The Australian government has suggested giving its intelligence operatives working abroad broader freedoms to use lethal force, the South China Morning Post reported. If the proposal is passed by the parliament, agents would be able to shoot to kill anyone who threatens their operations.
'The changes will mean officers are able to protect a broader range of people and use reasonable force if someone poses a risk to an operation', Foreign Minister Marise Payne explained.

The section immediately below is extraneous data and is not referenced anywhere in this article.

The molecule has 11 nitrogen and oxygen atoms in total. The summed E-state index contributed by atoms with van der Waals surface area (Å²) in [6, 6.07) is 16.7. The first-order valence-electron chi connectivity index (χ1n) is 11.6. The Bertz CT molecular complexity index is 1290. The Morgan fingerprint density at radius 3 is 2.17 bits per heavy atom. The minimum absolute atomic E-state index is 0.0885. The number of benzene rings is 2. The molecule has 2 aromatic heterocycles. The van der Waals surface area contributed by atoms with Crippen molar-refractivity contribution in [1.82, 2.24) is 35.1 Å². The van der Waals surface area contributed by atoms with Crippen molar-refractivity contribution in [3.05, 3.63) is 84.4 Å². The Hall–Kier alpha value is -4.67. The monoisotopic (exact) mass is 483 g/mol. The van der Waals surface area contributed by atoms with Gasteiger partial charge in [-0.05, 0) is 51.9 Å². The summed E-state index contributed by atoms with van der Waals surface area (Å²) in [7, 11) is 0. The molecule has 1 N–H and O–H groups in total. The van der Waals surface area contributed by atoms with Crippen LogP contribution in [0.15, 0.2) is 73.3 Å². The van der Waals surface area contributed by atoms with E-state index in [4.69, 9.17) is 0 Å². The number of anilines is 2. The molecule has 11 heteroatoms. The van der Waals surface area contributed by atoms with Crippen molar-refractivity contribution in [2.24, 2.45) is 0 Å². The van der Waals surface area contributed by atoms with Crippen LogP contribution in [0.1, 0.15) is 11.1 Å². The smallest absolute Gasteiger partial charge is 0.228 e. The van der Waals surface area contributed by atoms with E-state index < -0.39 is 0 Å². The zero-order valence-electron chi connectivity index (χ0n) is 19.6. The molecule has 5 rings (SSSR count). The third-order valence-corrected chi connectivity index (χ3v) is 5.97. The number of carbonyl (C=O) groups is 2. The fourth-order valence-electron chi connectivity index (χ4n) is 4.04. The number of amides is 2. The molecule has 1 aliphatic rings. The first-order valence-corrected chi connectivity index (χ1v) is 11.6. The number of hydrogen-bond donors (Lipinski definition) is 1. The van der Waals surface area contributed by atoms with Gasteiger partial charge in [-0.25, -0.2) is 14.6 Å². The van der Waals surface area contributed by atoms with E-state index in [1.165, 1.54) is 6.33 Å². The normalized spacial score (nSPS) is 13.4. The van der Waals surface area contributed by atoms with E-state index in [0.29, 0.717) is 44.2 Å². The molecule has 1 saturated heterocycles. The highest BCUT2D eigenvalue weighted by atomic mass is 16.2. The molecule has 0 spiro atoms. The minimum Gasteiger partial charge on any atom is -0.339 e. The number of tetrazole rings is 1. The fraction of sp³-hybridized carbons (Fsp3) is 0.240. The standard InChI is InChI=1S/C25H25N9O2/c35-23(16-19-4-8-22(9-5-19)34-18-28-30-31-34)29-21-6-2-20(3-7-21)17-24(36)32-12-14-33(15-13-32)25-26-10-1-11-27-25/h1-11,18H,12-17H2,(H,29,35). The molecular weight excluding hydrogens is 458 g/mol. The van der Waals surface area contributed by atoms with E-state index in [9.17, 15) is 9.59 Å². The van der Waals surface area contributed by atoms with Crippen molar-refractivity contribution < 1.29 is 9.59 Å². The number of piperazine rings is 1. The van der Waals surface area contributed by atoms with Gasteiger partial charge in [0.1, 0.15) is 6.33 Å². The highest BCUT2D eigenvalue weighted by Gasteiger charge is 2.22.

Payne also noted that Australian agents often work in war-like conditions and need greater opportunity to defend important individuals, such as hostages. Currently, agents are permitted to use lethal force in cases of self-defence, to defend their colleagues, and to protect Australian government figures.
The government doesn't currently hold a majority in parliament, but the opposition has previously spoken in favour of the changes. Warren Reed, a former ASIS officer, told the South China Morning Post that he supports broadening agents' rights to utilize force, but warned that proper oversight of such cases is required.